Carex festucacea
Fescue sedge
Image of Carex festucacea

Photo by Emmet J. Judziewicz 

Key Characteristics

Clumped Ovales sedge of marshes and other lowland habitats; leaves 2-5 mm wide; inflorescence nodding and open, terminal spike with conspicuous staminate base; perigynia flattened, winged, broadly ovate.

Status and Rank

  • State Status: SC
  • State Rank: S1
  • Global Rank: G5

Occurrences

County NameNumber of OccurrencesYear Last Observed
Allegan11989
Kalamazoo11952
Monroe11927
St. Clair11920
Washtenaw11970
Distribution map for Carex festucacea

Updated 1/31/2017. Information is summarized from MNFI's database of rare species and community occurrences. Data may not reflect true distribution since much of the state has not been thoroughly surveyed.

Habitat

Little habitat data are available; noted only as being collected in low ground and marshes.

Natural Community Types

Methodology

For each species, lists of natural communities were derived from review of the nearly 6,500 element occurrences in the MNFI database, in addition to herbarium label data for some taxa. In most cases, at least one specimen record exists for each listed natural community. For certain taxa, especially poorly collected or extirpated species of prairie and savanna habitats, natural community lists were derived from inferences from collection sites and habitat preferences in immediately adjacent states (particularly Indiana and Illinois). Natural communities are not listed for those species documented only from altered or ruderal habitats in Michigan, especially for taxa that occur in a variety of habitats outside of the state.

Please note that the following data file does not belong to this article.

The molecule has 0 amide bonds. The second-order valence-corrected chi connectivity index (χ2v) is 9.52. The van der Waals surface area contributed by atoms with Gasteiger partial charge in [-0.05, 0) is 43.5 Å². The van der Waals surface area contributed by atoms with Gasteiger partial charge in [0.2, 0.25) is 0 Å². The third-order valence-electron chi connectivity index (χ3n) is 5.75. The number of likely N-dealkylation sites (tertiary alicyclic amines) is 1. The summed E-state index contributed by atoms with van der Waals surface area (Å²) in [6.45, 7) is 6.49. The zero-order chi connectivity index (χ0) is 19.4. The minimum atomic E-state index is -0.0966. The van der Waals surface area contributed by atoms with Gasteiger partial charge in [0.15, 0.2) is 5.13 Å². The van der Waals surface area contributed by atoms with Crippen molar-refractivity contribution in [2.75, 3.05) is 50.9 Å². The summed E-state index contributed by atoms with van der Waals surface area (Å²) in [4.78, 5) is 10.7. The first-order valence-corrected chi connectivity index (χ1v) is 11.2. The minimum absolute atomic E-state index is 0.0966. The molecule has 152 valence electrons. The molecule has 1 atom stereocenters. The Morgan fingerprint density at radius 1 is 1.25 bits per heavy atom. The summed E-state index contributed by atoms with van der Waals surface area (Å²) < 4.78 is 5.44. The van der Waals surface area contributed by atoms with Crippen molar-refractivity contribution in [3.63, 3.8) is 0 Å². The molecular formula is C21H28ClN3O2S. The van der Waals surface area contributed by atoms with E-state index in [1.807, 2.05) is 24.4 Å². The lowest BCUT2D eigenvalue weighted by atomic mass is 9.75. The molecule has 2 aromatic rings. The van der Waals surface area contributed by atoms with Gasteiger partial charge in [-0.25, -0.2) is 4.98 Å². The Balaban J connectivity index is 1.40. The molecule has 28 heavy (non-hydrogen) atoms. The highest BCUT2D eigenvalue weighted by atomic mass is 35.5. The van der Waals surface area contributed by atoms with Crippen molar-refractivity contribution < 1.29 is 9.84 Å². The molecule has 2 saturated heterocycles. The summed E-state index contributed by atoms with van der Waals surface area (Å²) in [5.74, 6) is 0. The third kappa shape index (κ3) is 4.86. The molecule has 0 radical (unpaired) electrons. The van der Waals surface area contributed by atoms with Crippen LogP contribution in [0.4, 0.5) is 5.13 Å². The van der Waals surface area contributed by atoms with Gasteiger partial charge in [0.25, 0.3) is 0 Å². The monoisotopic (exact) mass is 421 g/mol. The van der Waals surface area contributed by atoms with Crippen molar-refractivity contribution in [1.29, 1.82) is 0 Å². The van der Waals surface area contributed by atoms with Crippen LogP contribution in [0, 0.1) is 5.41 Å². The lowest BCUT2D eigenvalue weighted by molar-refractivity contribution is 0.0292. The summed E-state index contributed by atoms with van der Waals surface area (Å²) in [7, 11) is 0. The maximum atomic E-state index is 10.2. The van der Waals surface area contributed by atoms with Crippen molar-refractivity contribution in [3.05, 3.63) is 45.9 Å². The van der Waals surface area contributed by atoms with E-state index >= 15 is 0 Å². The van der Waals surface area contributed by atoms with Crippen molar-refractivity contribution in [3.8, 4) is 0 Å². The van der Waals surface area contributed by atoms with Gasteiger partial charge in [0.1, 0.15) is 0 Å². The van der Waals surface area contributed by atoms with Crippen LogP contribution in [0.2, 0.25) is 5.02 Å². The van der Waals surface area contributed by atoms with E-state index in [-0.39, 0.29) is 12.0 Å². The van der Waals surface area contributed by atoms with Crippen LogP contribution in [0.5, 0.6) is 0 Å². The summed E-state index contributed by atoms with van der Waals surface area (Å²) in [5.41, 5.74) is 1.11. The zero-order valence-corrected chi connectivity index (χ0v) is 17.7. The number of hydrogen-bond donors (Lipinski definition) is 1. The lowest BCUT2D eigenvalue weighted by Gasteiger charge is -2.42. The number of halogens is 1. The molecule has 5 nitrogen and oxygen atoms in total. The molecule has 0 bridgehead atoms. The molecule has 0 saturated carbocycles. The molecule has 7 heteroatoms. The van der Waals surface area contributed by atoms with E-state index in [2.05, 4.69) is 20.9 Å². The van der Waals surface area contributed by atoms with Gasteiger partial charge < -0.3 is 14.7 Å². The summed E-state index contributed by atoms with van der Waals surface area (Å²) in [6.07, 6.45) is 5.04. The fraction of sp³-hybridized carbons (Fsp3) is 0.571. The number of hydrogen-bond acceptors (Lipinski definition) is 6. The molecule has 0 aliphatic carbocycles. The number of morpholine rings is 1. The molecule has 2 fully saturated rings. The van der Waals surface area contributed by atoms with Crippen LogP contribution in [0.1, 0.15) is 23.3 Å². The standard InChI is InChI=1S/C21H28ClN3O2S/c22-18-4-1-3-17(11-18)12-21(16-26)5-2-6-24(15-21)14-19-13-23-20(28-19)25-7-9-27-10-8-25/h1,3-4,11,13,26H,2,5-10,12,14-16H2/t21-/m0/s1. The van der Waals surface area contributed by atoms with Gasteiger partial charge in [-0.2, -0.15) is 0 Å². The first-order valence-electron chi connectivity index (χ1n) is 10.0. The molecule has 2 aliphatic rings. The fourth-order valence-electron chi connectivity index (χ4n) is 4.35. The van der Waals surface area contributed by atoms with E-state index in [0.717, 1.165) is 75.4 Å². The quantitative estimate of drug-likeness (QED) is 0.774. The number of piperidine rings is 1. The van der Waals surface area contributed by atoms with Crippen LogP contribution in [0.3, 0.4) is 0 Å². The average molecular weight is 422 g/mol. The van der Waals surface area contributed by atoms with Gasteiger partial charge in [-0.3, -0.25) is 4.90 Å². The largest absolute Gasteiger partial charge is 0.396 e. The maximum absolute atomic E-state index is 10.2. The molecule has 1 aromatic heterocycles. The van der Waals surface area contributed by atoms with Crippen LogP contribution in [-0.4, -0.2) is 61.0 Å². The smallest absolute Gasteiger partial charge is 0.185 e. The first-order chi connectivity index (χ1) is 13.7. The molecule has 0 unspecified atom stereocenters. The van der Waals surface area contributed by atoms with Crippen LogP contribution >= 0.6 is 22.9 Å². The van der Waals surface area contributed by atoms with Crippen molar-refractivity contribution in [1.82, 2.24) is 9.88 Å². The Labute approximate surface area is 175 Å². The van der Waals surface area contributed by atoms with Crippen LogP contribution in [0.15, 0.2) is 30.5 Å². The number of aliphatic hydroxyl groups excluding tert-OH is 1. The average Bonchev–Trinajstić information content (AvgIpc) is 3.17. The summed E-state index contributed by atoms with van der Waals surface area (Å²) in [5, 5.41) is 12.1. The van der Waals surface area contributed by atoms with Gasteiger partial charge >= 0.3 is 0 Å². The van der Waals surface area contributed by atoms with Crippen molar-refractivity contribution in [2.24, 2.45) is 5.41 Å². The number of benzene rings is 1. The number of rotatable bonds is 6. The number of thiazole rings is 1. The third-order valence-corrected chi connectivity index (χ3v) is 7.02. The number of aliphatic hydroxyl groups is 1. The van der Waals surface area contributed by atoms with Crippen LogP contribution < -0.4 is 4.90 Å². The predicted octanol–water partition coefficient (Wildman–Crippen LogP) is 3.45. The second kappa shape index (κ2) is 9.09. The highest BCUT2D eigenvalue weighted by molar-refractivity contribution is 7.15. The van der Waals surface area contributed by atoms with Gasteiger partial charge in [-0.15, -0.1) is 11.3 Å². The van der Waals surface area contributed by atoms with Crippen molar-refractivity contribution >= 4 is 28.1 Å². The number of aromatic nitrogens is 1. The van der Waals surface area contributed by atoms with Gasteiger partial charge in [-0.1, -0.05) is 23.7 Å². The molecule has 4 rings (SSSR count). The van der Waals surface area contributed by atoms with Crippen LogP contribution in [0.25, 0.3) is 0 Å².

Natural communities are not listed in order of frequency of occurrence, but are rather derived from the full set of natural communities, organized by Ecological Group. In many cases, the general habitat descriptions should provide greater clarity and direction to the surveyor. In future versions of the Rare Species Explorer, we hope to incorporate natural community fidelity ranks for each taxon.

Feel free to send questions and comments to Brad Slaughter at slaugh14@msu.edu.

Associated Plants

Red ash, red maple, bluejoint grass, flat-topped goldenrod, spikerush, and willow.

Management

The species requires maintenance of the hydrological regime. Fire may also be important in maintaining habitat.

General Survey Guidelines

Random meander search covers areas that appear likely to have rare taxa, based on habitat and the judgement of the investigator.

Survey Methods

Page Citation

Michigan Natural Features Inventory. 2007. Rare Species Explorer (Web Application). Available online at http://mnfi.anr.msu.edu/explorer [Accessed Mar 28, 2017]

References

Survey References

Technical References